Clearly, most cases are within one of the polygons

To get a more quantitative result, we can count the number of deaths in each polygon. Since each point represents a building where deaths occured, and the number of deaths is stored in an attribute, we cannot just count the points. We need a weighted count, so we will use the Count points in polygon (weighted) tool in the fTools group.


The new field will be called DEATHS, and we use the COUNT field as weighting field. The resulting table clearly reflects that the number of deaths in the polygon corresponding to the first pump is much larger than the other ones.


Another good way of visualizing the dependence of each point in the Cholera_deaths layer with a point in the Pumps layer is to draw a line to the closest one. This can be done with the Distance to closest hub tool in the MMQGIS group, and using the configuration shown next.


The result looks like this:


Although the number of lines is larger in the case of the central pump, do not forget that this does not represent the number of deaths, but the number of locations where cholera cases were found. It is a representative parameter, but it is not considering that some locations might have more cases than other.

A density layer will also give us a very clear view of what is happening. We can create it with the SAGA Kernel density algorithm. Using the Cholera_deaths layer and its COUNT field as weight field, and with a radius of 100, we get something like this.


Combining with the pumps layer, we see that there is one pump clearly in the hotspot where the maximum density of death cases is found.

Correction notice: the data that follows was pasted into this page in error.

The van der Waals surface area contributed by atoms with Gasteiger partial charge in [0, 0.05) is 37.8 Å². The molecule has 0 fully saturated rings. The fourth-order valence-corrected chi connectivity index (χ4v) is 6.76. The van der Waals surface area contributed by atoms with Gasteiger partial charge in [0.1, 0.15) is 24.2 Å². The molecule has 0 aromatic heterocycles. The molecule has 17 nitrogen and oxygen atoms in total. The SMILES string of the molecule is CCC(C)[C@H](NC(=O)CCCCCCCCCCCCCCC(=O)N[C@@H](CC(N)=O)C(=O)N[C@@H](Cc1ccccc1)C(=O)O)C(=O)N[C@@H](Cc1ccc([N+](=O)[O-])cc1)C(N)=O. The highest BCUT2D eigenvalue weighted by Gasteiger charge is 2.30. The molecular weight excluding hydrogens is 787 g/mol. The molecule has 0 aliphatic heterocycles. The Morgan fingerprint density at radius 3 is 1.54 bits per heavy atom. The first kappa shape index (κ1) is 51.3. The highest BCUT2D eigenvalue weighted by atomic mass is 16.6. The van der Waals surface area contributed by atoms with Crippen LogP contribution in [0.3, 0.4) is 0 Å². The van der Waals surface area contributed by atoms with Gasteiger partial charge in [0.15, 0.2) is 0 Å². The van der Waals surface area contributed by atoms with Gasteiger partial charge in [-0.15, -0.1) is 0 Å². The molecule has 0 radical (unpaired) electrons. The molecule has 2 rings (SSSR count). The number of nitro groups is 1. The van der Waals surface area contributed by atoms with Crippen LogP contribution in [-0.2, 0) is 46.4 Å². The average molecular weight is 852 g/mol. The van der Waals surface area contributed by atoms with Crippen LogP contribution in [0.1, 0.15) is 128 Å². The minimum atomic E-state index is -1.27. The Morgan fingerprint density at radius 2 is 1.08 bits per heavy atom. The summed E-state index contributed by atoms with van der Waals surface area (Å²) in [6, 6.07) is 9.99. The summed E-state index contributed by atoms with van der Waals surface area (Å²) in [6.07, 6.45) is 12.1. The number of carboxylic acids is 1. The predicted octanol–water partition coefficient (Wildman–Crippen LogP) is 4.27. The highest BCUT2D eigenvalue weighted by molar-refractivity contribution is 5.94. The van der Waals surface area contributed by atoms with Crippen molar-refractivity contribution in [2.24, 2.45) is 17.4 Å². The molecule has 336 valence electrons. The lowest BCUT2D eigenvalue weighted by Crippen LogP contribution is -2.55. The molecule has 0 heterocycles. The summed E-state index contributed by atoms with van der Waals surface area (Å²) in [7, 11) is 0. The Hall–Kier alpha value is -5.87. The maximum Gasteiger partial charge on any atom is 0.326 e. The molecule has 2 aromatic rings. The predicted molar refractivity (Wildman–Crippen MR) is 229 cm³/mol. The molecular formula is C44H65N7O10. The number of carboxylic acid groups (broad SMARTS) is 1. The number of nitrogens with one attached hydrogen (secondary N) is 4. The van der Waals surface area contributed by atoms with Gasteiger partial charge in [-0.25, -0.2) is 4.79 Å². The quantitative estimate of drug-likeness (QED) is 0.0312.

All these analysis are using euclidean distance, but people did not walk in straight lines to go to the pump to get some water. Let's try to take that into account.

There are many sources of spatial data where we could get vector roads data, but let's imagine that we cannot have other data apart from the OSM image. How could we use it?

First, let's classify the map, so as to have a new map with a given value (1 seems like a good one, we will later see why) in those pixels representing streets, and the no-data value in the rest of them. All non-streetpixels correspond to buildings, and are rendered in a light-orange dark. This is a paletted image, and the index for that color is 204. To check it, you just have to select the information tool, select the image to query and click on any of those orange pixels. The dialog that shows up will tell you the band value.


So what we have to do is to change those pixels with a value of 204 to no-data (you cannot walk through buildings), and the rest of them to 1 (you can walk there). There are several ways of doing that. Using the Reclassify algorithms is one of them. The raster calculator is another one, and we have two of them, one in SAGA and one in GRASS. I will be doing it using the SAGA one.

Here is how the parameters dialog has to be filled.


You have to select the OSMMap layer in the grids field. The formula ifelse(a=204, -99999,1) tells SAGA that if the value in first grid in the Grids field (grids are referred as a, b, c, etc...or g1, g2, g3, etc, and in this case we just have one), the resulting value will be -99999 (no-data), otherwise it will be 1.

(I have to think about a better way of setting no data values, but in the meantime it is a good thing to know that SAGA uses -99999 as the default no-data value, so you can use it directly like that.)